- Take a financial bath of eight figures whenever the women win the World Cup, hoping that increased sponsor interest will make up the difference. (Here’s where the 2015 World Cup revenue, mentioned above, is of interest.)
- Accept unequal World Cup bonuses, with the WNT continuing to receive roughly 100% of FIFA’s prize money (when the Victory Tour bonus is added) while the MNT receives a much smaller percentage but a much higher payout in the unlikely event that they should ever win it.
- Put EVERYTHING in one pot and split it, which should eliminate any financial reason for one team or one fan base to root against the other. It would also help each team through various tough times such as the MNT failing to qualify for the 2018 World Cup or the WNT failing to reach the 2016 Olympic semifinals. (This turned out to be the winner.)
Complete docket at RECAP. Many documents are available there, but some are only available for a fee at PACER. Users can add documents to RECAP when they pay at PACER.
Selected documents listed and linked here:
- March 8, 2019: Initial complaint
- May 6, 2019: Initial response from U.S. Soccer (a formulaic, point-by-point response)
- Feb. 20, 2020: U.S. Soccer motion for summary judgment
- Feb. 20, 2020: WNT memorandum in support of motion for summary judgment
- March 22, 2020: List of disputed facts from U.S. Soccer
- May 1, 2020: Summary judgment ruling
Hope Solo is suing U.S. Soccer individually. Her lawyer is Rich Nichols, who served as the U.S. women’s players association executive director during the contentious negotiations of 2016. A motion for her to join her former teammates in mediation was rejected, as was a motion seeking sanctions against the WNT and its legal team.
- Comparing maximum World Cup bonuses under current CBAs
- NWSL salaries: 2013-18
- Compiled attendance, TV ratings and revenue for the men’s and women’s national teams
PROJECTIONS, SCENARIOS, ETC.
If you’d like to run your own pay scenario, entering variables and seeing how much each team is paid, download the spreadsheet at GitHub. A few scenarios I’ve run:
- Projection using current collective bargaining agreements (men and women)
- Scenario: Women win back pay in lawsuit (unlikely that women are actually seeking this much)
- Scenario: Equal pay for friendlies and smaller gap in bonuses
U.S. SOCCER FINANCIAL DATA
- U.S. Soccer 990 forms and audited financial statements (including breakdowns of highest-paid employees and a bird’s-eye glimpse of revenue and expenses)
- U.S. Soccer media guides (including historical results and attendance)
- U.S. Soccer Annual General Meeting books (including detailed budget reports, usually going back through two years of actual finances and one year of projections, along with prior meeting transcripts — available for the 2017, 2016, 2014, 2013, 2012 and 2011 meetings)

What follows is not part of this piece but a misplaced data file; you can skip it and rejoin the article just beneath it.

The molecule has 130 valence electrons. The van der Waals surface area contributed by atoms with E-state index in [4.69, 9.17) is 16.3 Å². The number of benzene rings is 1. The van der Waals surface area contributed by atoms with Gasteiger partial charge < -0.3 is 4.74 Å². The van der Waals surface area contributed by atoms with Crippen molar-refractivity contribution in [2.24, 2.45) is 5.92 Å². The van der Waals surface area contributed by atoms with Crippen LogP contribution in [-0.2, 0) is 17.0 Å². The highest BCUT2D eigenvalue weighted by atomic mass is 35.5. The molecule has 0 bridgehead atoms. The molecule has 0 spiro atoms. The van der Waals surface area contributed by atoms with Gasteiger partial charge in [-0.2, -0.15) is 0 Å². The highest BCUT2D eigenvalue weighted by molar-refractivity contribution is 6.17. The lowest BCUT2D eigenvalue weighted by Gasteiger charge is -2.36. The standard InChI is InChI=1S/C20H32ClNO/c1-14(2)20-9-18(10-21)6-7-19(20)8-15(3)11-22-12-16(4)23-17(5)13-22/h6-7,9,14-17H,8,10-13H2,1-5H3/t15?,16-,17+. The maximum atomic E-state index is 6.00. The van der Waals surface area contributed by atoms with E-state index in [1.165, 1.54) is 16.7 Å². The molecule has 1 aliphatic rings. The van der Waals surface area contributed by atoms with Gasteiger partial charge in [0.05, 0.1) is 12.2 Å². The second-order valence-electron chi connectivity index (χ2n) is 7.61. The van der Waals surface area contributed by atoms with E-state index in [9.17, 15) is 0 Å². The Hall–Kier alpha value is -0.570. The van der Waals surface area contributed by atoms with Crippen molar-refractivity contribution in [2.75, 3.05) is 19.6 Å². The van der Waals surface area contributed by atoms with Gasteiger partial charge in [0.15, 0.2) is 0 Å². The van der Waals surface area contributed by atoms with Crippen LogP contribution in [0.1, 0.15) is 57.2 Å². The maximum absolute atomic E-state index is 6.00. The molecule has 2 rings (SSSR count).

Me at Soccer America
- Sept. 17, 2021: U.S. Soccer calls players unions’ bluff
- June 16, 2021: WNT equal pay fight’s issues remain more complex than any documentary would have you believe
- May 2, 2020: The labor path ahead for WNT: the future can still be bright
- April 2, 2020: Will COVID-19 push U.S. women’s lawsuit to settlement or catastrophe?
- March 11, 2020: Fact- and reality-checking the latest round of U.S. women’s lawsuit statements and filings
- Feb. 29, 2020: U.S. women’s economist proves it’s all about the World Cup bonuses
- Feb. 14, 2020: There will be no winners in current U.S. Soccer labor negotiations
- Nov. 15, 2019: Would U.S. women agree to ‘equal pay’ deal akin to Australia and Norway? No way
- Sept. 19, 2019: Can U.S. Soccer find a path to equal pay from other nations and different sports? (Addendum on England’s commercial deals)
- Sept. 3, 2019: A pay raise for the U.S. men? (includes a hypothetical calculation)
- Aug. 23, 2019: Adding up the U.S. women’s strongest arguments for an improved contract (includes a hypothetical calculation)
- July 30, 2019: U.S. Soccer: Women make more than men, except for FIFA bonuses — and don’t forget about NWSL salaries and USWNT benefits
- July 11, 2019: How the quest for back pay in the U.S. women’s team lawsuit could play out
- July 6, 2019: Tying national team pay to revenue would exacerbate pointless gender war
- June 30, 2019: Delving into the complexities of ‘equal pay for equal play’
Me at The Guardian
- Dec. 4, 2019: US Soccer has $162m in the bank. So where does all the money go?
- July 31, 2019: Fuzzy numbers are muddying the waters in the USWNT’s equal-pay fight
- April 7, 2017: The US women’s soccer team achieved their goal – and perhaps a bit more
- Jan. 18, 2017: The US soccer pay dispute: will a fix be found before the NWSL season begins?
- Nov. 21, 2016: The US women’s national team are demanding equal pay. Is it realistic?
- Nov. 1, 2016: How turmoil in US women’s soccer could drive players to Europe
- April 11, 2016: The US women’s soccer pay dispute: a tangled web with no easy answers
- May 1, 2020: Why U.S. Soccer Prevailed in USWNT’s Gender Discrimination Lawsuit (Sports Illustrated, Michael McCann)
- July 13, 2019: On the matter of the USWNT and equal pay, it’s complicated (LA Times, Kevin Baxter)
- July 8, 2019: Fact Checker: Are U.S. women’s soccer players really earning less than men? (Washington Post, Meg Kelly)
- April 22, 2016: Pay Disparity in U.S. Soccer? It’s Complicated (NY Times, Andrew Das)